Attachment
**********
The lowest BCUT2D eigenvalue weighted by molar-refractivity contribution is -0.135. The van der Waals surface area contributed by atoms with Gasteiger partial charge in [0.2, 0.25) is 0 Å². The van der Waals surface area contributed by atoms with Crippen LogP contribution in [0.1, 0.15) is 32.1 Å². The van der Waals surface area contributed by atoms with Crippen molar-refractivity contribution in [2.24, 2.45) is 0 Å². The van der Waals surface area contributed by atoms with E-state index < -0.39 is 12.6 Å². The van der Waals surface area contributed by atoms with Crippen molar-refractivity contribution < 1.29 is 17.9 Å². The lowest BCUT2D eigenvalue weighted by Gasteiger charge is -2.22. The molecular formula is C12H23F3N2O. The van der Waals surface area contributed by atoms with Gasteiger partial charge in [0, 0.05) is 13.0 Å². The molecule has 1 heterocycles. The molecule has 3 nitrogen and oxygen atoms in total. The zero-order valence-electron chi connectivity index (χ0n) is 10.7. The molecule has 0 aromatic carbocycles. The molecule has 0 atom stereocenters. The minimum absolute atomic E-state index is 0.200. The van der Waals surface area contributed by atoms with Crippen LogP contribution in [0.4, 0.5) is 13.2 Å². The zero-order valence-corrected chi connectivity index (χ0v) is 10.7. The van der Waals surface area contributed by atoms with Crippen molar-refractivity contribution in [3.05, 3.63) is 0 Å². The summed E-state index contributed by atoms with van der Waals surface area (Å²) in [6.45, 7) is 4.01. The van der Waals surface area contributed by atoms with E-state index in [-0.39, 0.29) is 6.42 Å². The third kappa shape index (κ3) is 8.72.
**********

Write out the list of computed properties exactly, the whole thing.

The lowest BCUT2D eigenvalue weighted by molar-refractivity contribution is -0.135. The van der Waals surface area contributed by atoms with Gasteiger partial charge in [0.2, 0.25) is 0 Å². The van der Waals surface area contributed by atoms with Crippen LogP contribution in [0.1, 0.15) is 32.1 Å². The van der Waals surface area contributed by atoms with Crippen molar-refractivity contribution in [2.24, 2.45) is 0 Å². The van der Waals surface area contributed by atoms with E-state index < -0.39 is 12.6 Å². The van der Waals surface area contributed by atoms with Crippen molar-refractivity contribution < 1.29 is 17.9 Å². The lowest BCUT2D eigenvalue weighted by Gasteiger charge is -2.22. The molecular formula is C12H23F3N2O. The van der Waals surface area contributed by atoms with Gasteiger partial charge in [0, 0.05) is 13.0 Å². The molecule has 1 heterocycles. The molecule has 3 nitrogen and oxygen atoms in total. The zero-order valence-electron chi connectivity index (χ0n) is 10.7. The molecule has 0 aromatic carbocycles. The molecule has 0 atom stereocenters. The minimum absolute atomic E-state index is 0.200. The van der Waals surface area contributed by atoms with Crippen LogP contribution in [0.4, 0.5) is 13.2 Å². The zero-order valence-corrected chi connectivity index (χ0v) is 10.7. The van der Waals surface area contributed by atoms with Crippen molar-refractivity contribution in [3.05, 3.63) is 0 Å². The summed E-state index contributed by atoms with van der Waals surface area (Å²) in [6.45, 7) is 4.01. The van der Waals surface area contributed by atoms with E-state index in [-0.39, 0.29) is 6.42 Å². The third kappa shape index (κ3) is 8.72.